Eye is the most sensitive organ to optical radiation and vulnerable to intense light damage . To prevent the ocular damages induced by radiation, ICNIRP (International Commission on Non-Ionizing Radiation Protection) proposed guidelines for exposure to laser radiation and incoherent radiation, and continues to update the guidelines according to new research progress of ocular and skin damages [18,19]. The purpose of these guidelines is to establish exposure limits to laser radiation of wavelengths between 180 nm and 1 mm, or to incoherent optical radiation from artificial and natural sources. Exposure levels below these limits are not expected to cause adverse effects. Retinal damage mechanisms include photochemical, thermal, thermo-acoustic and optoelectric breakdown, which vary depending on spectral region and exposure duration . Retinal photochemical injury results from lengthy exposures (longer than 10 s) to short-wavelength visible radiation. Thermal damage to retina results from temperature elevation in RPE for exposure durations less than 10 s in the wavelength band of 400 to 1400 nm. Thermo-acoustic damage occurs for exposure durations less than about 10 μs. Optical breakdown and plasma formation dominate from sub-nanosecond exposures. In our experiment, the SC source did not have CW emission but emitted nanosecond pulses with a high repetition rate of 300 kHz. Existing studies have shown that the injury mechanism in the nanosecond time regime is micro-cavitation and the damage thresholds are significantly lower than the values for thermal damage mechanism [27,28]. But for short pulse lasers with a high repetition rate, the retinal damage mechanism is thermal. For example, Thomas et al. compared the retinal effects from continuous wave and femtosecond mode-locked (120 femtoseconds with 76 MHz repetition rate) lasers in the rhesus model . They found that the determined ED50 values for 0.25 s exposure duration were 5.9 mJ and 5.84 mJ for mode-locked and CW exposures respectively. The nearly identical damage thresholds indicated a thermal tissue damage mechanism for the femtosecond mode-locked lasers with high repetition rate. Our results also showed that the damage threshold for SC source with 0.1 s exposure duration was slightly higher than the value from CW 532 nm laser, indicating that the damage mechanism was thermal. The typical histological characteristics were similar for thermal damages induced by SC source and CW 532 nm laser, and the main damage targets were photoreceptor and RPE.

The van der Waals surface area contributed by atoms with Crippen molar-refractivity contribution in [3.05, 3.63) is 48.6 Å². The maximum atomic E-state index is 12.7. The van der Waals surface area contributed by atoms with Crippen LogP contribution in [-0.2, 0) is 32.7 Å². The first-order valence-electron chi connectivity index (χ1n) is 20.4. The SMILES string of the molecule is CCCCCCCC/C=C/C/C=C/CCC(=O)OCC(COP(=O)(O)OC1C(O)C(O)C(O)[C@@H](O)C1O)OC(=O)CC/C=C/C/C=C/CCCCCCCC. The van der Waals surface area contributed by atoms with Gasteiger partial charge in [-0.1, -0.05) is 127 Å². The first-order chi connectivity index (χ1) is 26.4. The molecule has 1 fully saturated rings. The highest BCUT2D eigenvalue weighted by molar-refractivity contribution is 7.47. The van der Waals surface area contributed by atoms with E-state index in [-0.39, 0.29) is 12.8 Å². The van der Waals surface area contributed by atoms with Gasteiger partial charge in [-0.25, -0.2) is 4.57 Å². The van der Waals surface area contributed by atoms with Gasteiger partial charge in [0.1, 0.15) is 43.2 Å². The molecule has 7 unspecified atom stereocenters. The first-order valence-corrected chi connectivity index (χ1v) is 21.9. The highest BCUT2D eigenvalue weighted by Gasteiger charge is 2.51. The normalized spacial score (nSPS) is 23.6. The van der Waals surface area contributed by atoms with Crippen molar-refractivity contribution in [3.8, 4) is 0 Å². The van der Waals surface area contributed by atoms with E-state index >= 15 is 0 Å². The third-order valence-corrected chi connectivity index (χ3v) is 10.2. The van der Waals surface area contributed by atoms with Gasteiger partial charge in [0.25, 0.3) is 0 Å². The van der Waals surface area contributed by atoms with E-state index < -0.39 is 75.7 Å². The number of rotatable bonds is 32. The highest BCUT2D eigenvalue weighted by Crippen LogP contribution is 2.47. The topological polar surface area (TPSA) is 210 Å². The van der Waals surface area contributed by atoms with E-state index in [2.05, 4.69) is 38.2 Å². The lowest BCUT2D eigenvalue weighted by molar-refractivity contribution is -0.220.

For SC source, the key question is that which kind of exposure guideline is more appropriate for hazard assessments. In order to answer this question, we first need to understand the basic characteristics of this new light source. The significant characteristics of SC source include super broad bandwidth, high spectral brightness, high spatial coherence, and low beam divergence . In comparisons, lasers can be designed to have an extreme bight output with diffraction limit, but output with broad bandwidth like SC source has not been obtained at present. While for traditional incoherent light source, broad visible and infrared radiation can be generated, with low brightness and poor directionality. As seen in Fig. 5, retinal lesion sizes induced by SC source were nearly same with the sizes for the 532 nm laser. Considering the similar damage effects between SC source and laser, existing damage thresholds induced by lasers should be collected to analyze the values determined in this paper. For comparing the SC damage thresholds with existing exposure limits, the retinal thermal hazard function R(λ) in the ICNIRP guidelines for incoherent radiation could directly be employed to normalize the damage data. However, considering the high spatial coherence of SC source and the resulting minimum retinal spot size similar with lasers, the laser guidelines may be more appropriate to evaluate the potential hazard induced by SC source. For the case of multiple wavelengths, the ICNIPR laser guidelines describe that the respective exposures have to be treated as additive when the same kind of tissue is at risk and are treated independently when different tissues are at risk. In the book by Henderson et al. , the evaluation method for broadband exposure is presented. By weighting the data of spectrum (the exposure level) by an action spectrum and summing up the wavelength range, the effective exposure level could be obtained and compared with the minimum laser exposure limit. For the retinal thermal damage in the 400-1400 nm wavelength band, the reciprocal of CA(λ)·CC(λ) is nearly equivalent to the action spectrum R(λ) which is defined for broadband incoherent exposure limits, although some minor deviations at the blue edge and near-infrared edge exist as shown by Fig. 4. One fact should be noted that the action spectrum is a simplification, as the injury thresholds reflect some level of wavelength dependence within 435 nm and 700 nm where R(λ) equals unity. This wavelength dependence of damage thresholds has been discussed by Lund et al. through analysis of experimental values [30,31] and by Schulmeister et al. through a computer model . Therefore there would be an option to make the action spectrum more accurate but the disadvantage is an increased complexity of guidelines. According to above analysis, both the retinal hazard function R(λ) in ICNIRP guidelines for incoherent radiation and the reciprocal of CA(λ)·CC(λ) in ICNIRP guidelines for laser radiation could be employed to calculate the effective exposure of SC source, as described in the “Methods” section. In the followings, we firstly compared existing rhesus injury data with our values in rabbit model, and then discussed the applicability of the available exposure limits.